On the fifth anniversary of 9/11, Bush again referred to the war on terrorism, specifically citing the foe as Islamic fascists.

 

Recently, Pope Benedict XVI quoted a medieval text which criticised Islam and the Prophet Muhammad as forbearers of evil and violence.

 

After an uproar from the Muslim world, the pope apologised, saying the quote did not reflect his personal opinion and the Vatican issued a statement that said it supported inter-faith dialogue.

 

But such dialogue cannot be possible without an inter-faith understanding of sacred texts and interpretations.

 

Jane McAuliffe, dean of Arts and Sciences at Georgetown University in Washington, DC, and a professor in the departments of History and of Arabic at Georgetown, believes that North America and Europe have increasing Muslim populations, and while this is sometimes a source of conflict, it is also a frequent opportunity for collaboration.

 

McAullife is the editor of the recently completed Encyclopaedia of the Quran, which contains nearly 1000 entries presented in five volumes and is the first comprehensive, multi-volume reference work on the Quran to appear in a Western language.

 

Aljazeera.net: If a researcher with your expertise in Arabic and history were to have reflected on Islamic-Western relations 50 years ago, could she have predicted the world we live in today? Where do you see these relations in 50 years?

 

 Jane McAullife: I think that it is impossible - and irresponsible - to speak of either "Islam"or "the West" as monolithic, undifferentiated entities. There are countless connections between Muslims and non-Muslims in both Muslim-majority countries and Muslim-minority countries.

 

Both North America and Europe have ever-increasing Muslim populations, and while this is sometimes a source of conflict, it is also a frequent opportunity for collaboration.

 

Muslims and non-Muslims are getting to know each other as fellow citizens, people who work in the same organisations, whose children attend the same schools and who, together, can join forces to address the issues and problems that they confront in their various communities.

 

What factors went into deciding to compile such an extensive body of work on Islam, its history and minutiae?

 

The Encyclopaedia of the Quran is a six-volume reference work that is devoted to one aspect of Islam, the foundational scripture which has guided, and continues to guide, the lives of Muslims. My decision to launch this large research project was based on a compelling needs assessment: there is no existing reference work of this sort for the Quran in Western languages.

 

If, for example, you look at the analogous field of biblical studies, you'll find dozens of encyclopaedias and dictionaries of the Bible. But until the appearance of the EQ, there has been nothing like this for the Quran.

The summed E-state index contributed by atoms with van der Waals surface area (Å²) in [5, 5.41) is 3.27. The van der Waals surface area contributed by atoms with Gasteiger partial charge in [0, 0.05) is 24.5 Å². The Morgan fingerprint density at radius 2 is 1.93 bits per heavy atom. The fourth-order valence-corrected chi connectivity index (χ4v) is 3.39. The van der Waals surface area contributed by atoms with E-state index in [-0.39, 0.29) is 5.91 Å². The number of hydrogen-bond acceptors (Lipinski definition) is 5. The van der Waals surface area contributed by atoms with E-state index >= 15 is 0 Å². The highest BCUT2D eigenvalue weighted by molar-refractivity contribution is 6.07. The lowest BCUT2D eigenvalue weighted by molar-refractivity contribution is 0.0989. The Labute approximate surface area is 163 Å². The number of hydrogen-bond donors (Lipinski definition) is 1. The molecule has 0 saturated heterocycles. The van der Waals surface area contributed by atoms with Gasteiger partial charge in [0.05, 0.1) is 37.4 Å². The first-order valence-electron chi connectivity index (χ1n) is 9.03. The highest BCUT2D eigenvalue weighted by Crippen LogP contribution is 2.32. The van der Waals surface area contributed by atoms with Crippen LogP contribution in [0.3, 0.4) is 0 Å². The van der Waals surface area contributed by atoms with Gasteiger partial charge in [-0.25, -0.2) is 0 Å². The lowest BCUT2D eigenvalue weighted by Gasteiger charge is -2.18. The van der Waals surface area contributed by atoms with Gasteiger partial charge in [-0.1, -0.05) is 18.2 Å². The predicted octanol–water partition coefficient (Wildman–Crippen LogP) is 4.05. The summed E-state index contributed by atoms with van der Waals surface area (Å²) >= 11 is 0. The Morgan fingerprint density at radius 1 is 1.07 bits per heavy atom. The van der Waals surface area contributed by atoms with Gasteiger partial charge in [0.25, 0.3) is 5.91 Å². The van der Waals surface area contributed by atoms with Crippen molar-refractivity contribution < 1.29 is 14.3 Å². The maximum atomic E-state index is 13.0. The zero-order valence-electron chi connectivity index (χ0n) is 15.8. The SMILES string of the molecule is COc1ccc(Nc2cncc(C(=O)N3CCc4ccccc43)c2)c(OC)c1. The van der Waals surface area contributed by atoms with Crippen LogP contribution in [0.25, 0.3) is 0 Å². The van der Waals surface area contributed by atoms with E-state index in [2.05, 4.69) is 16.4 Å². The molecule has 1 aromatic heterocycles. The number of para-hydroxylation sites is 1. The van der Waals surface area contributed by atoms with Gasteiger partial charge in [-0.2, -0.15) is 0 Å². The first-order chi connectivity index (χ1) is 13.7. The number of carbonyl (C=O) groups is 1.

A distinguishing feature of the EQ is its combination of alphabetically arranged entries on the major themes, persons, places and concepts of the Quran, combined with major articles that review the state of contemporary scholarship in all areas related to the study of the Quran.

 

How did you research the volumes of work you included in the encyclopaedia? Did you consult with Islamic scholars?

 

From its beginning the EQ was a collaborative project between Muslim and non-Muslim scholars. Both Muslim and non-Muslim scholars have served as associate editors, as members of the advisory board and as authors of articles for the EQ.

 

We began our task more than 10 years ago by compiling a list of entry words and article titles that we wanted to include in the EQ. These lists were researched and refined in several rounds of discussion. When consensus was reached on the content list for the EQ, the associate editors and I began to select the names of authors who could be invited to write the individual entries.

 

I then started to send invitations to authors and was gratified by the quick and enthusiastic response that I received to these invitations.

 

How has your work been received by academia on the one hand, and the general public on the other? Has there been support or criticism for your work?

 

Reviews of the EQ in both scholarly publications and those intended for a more general readership have been strongly positive.

 

Scholars in both Islamic studies and other fields of the humanities and social sciences have expressed their gratitude for a reference work that can assist them in their own work and can help to open the field of Quranic studies to them. 

 

Among the general public, particularly here in North America, there is a tremendous hunger for accurate information about Islam in all of its multiplicity. Many people are trying to read the Quran [in English translation] and they are eager for reference sources that will help them to understand what they are reading.